Revel Ultima Salon2 Loudspeaker

Equipment report
Revel Ultima Salon2
Revel Ultima Salon2 Loudspeaker

Most reports of a great-sounding demonstration at CES or CEDIA are followed by the qualifier “… for a show,” as in: “The XYZ sounded fabulous… for a show.” That’s because it’s rare to hear truly first-rate sound in a hotel room from a system that was set up the day before.

But the demonstration of Revel’s new Ultima Salon2 at last year’s CEDIA show was a different matter. Designer Kevin Voecks played the work-in-progress speaker at an off-site hotel for select members of the press, and made a deep impression upon all who heard it. The sound had a remarkable coherence and articulation, and a clarity that was breathtaking. I was so captivated that I wanted to just sit and listen to music for the rest of the afternoon. Clearly, something special was going on.

Revel’s flagship is a complete rethinking of the original Salon launched with great fanfare ten years ago. The company was formed in 1995 by the consumer-electronics giant Harman International to compete in the upper-end loudspeaker market. With Harman’s significant financial resources, sister-company JBL’s engineering chops in driver design and manufacturing, Voeck’s high-end design expertise, stateof- the-art acoustic-testing facilities, and a listening-test regimen developed by Dr. Floyd Toole (formerly of Canada’s famed National Research Council), Revel was a serious endeavor. But forget what you know about the sound of the original Salon and Studio; the Salon2 isn’t an incremental improvement over its predecessor, it’s a quantum leap in every performance parameter.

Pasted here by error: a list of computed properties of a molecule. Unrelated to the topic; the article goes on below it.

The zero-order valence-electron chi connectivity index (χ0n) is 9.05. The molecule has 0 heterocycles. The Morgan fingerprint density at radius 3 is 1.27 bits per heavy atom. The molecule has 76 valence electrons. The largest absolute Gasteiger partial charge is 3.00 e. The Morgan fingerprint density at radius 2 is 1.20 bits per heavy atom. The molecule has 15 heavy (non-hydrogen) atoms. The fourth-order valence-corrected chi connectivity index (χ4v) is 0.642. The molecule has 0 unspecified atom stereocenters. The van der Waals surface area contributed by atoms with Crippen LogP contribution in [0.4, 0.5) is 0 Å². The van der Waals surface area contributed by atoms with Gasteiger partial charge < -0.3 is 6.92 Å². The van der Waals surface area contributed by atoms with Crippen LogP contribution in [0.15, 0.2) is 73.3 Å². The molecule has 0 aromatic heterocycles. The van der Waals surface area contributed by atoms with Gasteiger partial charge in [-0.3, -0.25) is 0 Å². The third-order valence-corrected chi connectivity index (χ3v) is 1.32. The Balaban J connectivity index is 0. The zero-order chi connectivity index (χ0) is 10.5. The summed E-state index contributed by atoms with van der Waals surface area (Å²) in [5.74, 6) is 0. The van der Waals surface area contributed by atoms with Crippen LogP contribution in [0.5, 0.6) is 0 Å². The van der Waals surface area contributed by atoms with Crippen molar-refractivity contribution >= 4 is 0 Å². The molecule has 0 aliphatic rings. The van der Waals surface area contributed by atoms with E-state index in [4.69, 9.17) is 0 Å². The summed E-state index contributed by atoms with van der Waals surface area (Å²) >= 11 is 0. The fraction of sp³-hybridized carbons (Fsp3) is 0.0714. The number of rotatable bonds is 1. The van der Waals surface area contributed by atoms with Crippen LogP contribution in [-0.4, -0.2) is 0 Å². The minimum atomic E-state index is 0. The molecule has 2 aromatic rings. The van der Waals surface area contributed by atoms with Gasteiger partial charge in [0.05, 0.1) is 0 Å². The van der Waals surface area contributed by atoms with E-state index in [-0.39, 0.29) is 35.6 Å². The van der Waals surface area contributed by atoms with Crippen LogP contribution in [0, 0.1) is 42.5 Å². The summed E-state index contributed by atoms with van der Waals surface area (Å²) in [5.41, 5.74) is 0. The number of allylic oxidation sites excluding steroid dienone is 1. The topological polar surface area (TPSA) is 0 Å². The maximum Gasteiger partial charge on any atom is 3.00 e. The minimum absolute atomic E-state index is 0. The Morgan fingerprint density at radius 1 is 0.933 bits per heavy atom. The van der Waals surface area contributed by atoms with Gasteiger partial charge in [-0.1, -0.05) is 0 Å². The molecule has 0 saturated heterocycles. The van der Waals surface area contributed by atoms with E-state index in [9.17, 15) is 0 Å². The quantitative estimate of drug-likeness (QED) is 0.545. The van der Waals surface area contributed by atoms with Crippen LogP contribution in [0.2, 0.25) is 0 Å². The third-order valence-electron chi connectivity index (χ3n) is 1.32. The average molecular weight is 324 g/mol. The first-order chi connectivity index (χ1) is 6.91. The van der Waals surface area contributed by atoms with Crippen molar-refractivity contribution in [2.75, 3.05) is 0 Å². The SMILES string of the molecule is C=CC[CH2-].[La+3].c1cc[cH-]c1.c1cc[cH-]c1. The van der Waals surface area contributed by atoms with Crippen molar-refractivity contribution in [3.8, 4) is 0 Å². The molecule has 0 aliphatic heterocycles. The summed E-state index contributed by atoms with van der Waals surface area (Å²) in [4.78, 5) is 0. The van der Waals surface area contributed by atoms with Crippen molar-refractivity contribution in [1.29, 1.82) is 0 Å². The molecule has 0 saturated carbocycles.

The Salon2 is a four-way, six-driver design in a tall, narrow enclosure. The cabinet is striking in its beauty, from the highgloss mahogany finish, to the elaborately contoured baffle, to the rounded rear. The enclosure rests on a pedestal slightly larger than the box itself. The open-air pedestal gives the Salon2 a wider and more stable footprint, and also allows the speaker to be ported at the bottom.

The rounded rear panel—there is no “back” to the speaker— presents a design challenge: How to affix binding posts? Revel has solved this dilemma with a recessed area covered by a smoked Plexiglas door. Push open the rounded door to expose two sets of gold-plated input terminals. Loudspeaker cables can be routed through a channel in the area below the door for a very neat and tidy look. The input-terminal plate contains two adjustments: one for tweaking the tweeter level, and another to adjust the bass balance to compensate for placement near boundaries. Even the grille attachment method is clever; slip the grilles over the baffle and invisible magnets hold it in place. This entire loudspeaker is beautifully engineered and executed at the highest level. (See sidebar for technical details.)


The term “clarity” seems to have fallen out of favor in audio reviewing, perhaps because it is too simple and plain. But if I had to describe the Salon2 with a single word, it would be “clarity.” This loudspeaker has a quality that can be compared to a perfectly transparent and pure crystal—such is the low level of colorations and distortions.

The Salon2’s most salient characteristic (if you can call it a characteristic of the loudspeaker) is the quality that struck me at the CEDIA demo—a startling coherence and transparency that took a big step forward in seemingly removing the loudspeaker from the signal path. This impression was fostered not by what the loudspeaker was doing, but more precisely, by what the loudspeaker wasn’t doing—adding timbral colorations, introducing distortion, and otherwise making its presence known. Instruments had a palpability and vividness, both spatially and in tone color, without the slightest hint of forwardness. Timbres were remarkably lifelike and natural, and the overall presentation sounded like music rather than a disparate group of drivers in a box.